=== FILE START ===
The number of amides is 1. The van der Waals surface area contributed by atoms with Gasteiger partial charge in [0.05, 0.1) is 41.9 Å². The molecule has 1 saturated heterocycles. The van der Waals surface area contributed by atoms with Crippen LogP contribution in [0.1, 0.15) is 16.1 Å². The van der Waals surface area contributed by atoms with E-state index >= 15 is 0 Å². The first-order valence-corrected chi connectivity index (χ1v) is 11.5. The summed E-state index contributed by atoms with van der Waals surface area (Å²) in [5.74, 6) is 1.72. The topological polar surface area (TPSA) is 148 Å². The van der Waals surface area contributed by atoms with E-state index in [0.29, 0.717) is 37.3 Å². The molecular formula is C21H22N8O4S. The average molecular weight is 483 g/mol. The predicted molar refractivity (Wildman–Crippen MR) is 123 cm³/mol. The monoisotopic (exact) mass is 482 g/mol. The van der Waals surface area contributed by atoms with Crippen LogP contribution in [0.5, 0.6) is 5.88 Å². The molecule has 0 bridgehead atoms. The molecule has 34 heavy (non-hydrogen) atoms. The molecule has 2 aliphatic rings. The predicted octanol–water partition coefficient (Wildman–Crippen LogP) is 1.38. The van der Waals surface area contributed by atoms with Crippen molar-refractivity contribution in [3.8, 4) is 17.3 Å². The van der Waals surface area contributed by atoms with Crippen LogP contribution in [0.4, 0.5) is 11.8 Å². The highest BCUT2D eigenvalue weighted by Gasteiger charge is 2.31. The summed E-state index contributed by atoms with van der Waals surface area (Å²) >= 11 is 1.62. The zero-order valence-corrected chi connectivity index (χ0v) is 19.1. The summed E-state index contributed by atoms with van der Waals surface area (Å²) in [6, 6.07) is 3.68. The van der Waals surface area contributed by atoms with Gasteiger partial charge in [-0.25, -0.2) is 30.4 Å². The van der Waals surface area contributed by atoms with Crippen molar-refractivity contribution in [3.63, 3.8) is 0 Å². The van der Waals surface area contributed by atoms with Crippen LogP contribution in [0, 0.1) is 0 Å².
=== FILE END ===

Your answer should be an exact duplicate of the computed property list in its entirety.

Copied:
The number of amides is 1. The van der Waals surface area contributed by atoms with Gasteiger partial charge in [0.05, 0.1) is 41.9 Å². The molecule has 1 saturated heterocycles. The van der Waals surface area contributed by atoms with Crippen LogP contribution in [0.1, 0.15) is 16.1 Å². The van der Waals surface area contributed by atoms with E-state index >= 15 is 0 Å². The first-order valence-corrected chi connectivity index (χ1v) is 11.5. The summed E-state index contributed by atoms with van der Waals surface area (Å²) in [5.74, 6) is 1.72. The topological polar surface area (TPSA) is 148 Å². The van der Waals surface area contributed by atoms with E-state index in [0.29, 0.717) is 37.3 Å². The molecular formula is C21H22N8O4S. The average molecular weight is 483 g/mol. The predicted molar refractivity (Wildman–Crippen MR) is 123 cm³/mol. The monoisotopic (exact) mass is 482 g/mol. The van der Waals surface area contributed by atoms with Crippen LogP contribution in [0.5, 0.6) is 5.88 Å². The molecule has 0 bridgehead atoms. The molecule has 34 heavy (non-hydrogen) atoms. The molecule has 2 aliphatic rings. The predicted octanol–water partition coefficient (Wildman–Crippen LogP) is 1.38. The van der Waals surface area contributed by atoms with Crippen molar-refractivity contribution in [3.8, 4) is 17.3 Å². The van der Waals surface area contributed by atoms with Crippen LogP contribution in [0.4, 0.5) is 11.8 Å². The highest BCUT2D eigenvalue weighted by Gasteiger charge is 2.31. The summed E-state index contributed by atoms with van der Waals surface area (Å²) >= 11 is 1.62. The zero-order valence-corrected chi connectivity index (χ0v) is 19.1. The summed E-state index contributed by atoms with van der Waals surface area (Å²) in [6, 6.07) is 3.68. The van der Waals surface area contributed by atoms with Gasteiger partial charge in [-0.25, -0.2) is 30.4 Å². The van der Waals surface area contributed by atoms with Crippen molar-refractivity contribution in [3.63, 3.8) is 0 Å². The van der Waals surface area contributed by atoms with Crippen LogP contribution in [0, 0.1) is 0 Å².